COLORADO SPRINGS, Colo. – Five-time world champion, Hall of Famer and Olympic silver medalist Michael Carbajal may be recording the best victories of his life at the age of 43 as a retired boxer. Instead of receiving a beautiful belt or medal for his achievements, Carbajal now helps build character for countless Phoenix youngsters who may not have another way to get off the mean streets.
Carbajal loved boxing from the start, however, he didn’t have his first amateur match until he was 14, because his father, the late Manual Carbajal, a former Arizona Golden Gloves champion, wouldn’t allow his son to box until he was older. On the night of his first match, his father reminded Michael of something he said when he was only six: “I’m going to be world champion and retire as world champion.” Michael, of course, didn’t remember what he said when he was only six, but the message has stayed with him throughout his life.
“I wanted to box since I was six,” Carbajal reminisced. “I didn’t understand why I couldn’t, but my father told me to watch and learn from my experiences in the gym and at tournaments. I waited until I was 14, working out in my backyard, as my father taught me the basics. I remember hearing about kids at tournaments with 100, 200 amateur fights. I only had around 100 (his reported amateur record is 94-9) as an amateur. I was new to the sport and took my losses as wins because I learned from every fight. I still remember my first amateur fight. It’s where it all started. I lost to Kevin Davis. I entered the tournament against him with no fights and he had 32. I lost that fight and wanted to fight him again. I always wanted to fight the best. We fought two more times at the state championships (they split).
“My most memorable fight was at the 1986 National Golden Gloves Championship. I still remember my opponent (in the championship final), Gary Harvey. I’ll remember that fight for the rest of my life. I won every national tournament after that until 1988.”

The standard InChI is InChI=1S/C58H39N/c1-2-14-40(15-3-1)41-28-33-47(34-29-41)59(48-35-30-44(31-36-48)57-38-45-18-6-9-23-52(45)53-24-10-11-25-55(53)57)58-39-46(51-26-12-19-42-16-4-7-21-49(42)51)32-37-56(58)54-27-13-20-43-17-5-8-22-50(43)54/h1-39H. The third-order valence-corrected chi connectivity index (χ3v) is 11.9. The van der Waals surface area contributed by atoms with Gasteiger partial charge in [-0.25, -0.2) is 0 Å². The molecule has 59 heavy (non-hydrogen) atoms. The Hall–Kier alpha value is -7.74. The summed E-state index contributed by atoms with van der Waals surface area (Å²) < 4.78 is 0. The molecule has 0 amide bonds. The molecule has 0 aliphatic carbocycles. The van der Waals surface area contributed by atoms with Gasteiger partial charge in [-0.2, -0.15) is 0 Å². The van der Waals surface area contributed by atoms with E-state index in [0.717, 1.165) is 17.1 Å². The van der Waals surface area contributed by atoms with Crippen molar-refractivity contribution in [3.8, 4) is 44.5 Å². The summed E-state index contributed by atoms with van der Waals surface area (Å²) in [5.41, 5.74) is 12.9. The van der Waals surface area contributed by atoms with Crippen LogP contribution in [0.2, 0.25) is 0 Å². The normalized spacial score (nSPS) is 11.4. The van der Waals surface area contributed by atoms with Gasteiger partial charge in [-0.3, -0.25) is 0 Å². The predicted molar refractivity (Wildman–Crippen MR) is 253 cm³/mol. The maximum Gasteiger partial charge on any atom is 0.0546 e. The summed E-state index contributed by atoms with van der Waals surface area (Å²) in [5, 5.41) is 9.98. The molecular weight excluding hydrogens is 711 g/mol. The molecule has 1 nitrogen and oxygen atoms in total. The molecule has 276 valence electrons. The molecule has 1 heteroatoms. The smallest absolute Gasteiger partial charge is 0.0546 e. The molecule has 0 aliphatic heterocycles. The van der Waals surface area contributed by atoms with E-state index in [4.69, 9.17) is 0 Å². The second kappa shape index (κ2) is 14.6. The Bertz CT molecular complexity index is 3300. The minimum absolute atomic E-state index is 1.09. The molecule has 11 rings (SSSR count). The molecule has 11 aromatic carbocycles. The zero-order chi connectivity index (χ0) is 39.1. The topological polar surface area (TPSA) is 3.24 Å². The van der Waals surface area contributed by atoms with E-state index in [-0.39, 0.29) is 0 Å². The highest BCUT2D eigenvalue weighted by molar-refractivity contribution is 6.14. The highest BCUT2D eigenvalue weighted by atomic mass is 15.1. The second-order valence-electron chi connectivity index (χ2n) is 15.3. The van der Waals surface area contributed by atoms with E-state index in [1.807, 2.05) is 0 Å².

Carbajal first got into boxing for the same reason so many others have for decades…a tough environment. He still lives in the La Nuevo (9th St.) neighborhood. “It was terrible here when I was 11 or so,” Carbajal explained. “I still live here, but it’s not as bad now. We had shootings and gangs across 3 or 4 blocks that separated us. I never left. I have so many friends from back then who were involved in drugs and shootings. I ignored everything because I was determined and desired to be world champion. Today, people who knew me back then, say: ‘You’re still Michael.’ My accomplishments were because I love boxing so much. In 1988, Carbajal was the United States amateur junior flyweight champion, who defeated Eric Griffin (co-captain of 1989 & 1991 World Amateur Championships), 5-0, in the final of the U.S. Olympic Trials, and then he won again at the U.S. Olympic Box-Offs by way of a third-round disqualification versus James Harris.
Carbajal traveled to Seoul, South Korea as a member of the 1988 USA Olympic Boxing Team. In the opening round, he edged hometown favorite Kwang-Soo OIh, 3-2, that likely came back to haunt him in the gold medal match against Bulgarian Ivailo Khristov, in which Carbajal lost, 5-0, in what many alleged was due to biased scoring.
Roberto Villa is the CEO, Founder, Executive Writer, Senior Editor of FightBook MMA. Has a passion for Combat Sports and also a podcast host for Sitting Ringside. He’s also a former MMA fighter and Kickboxer.
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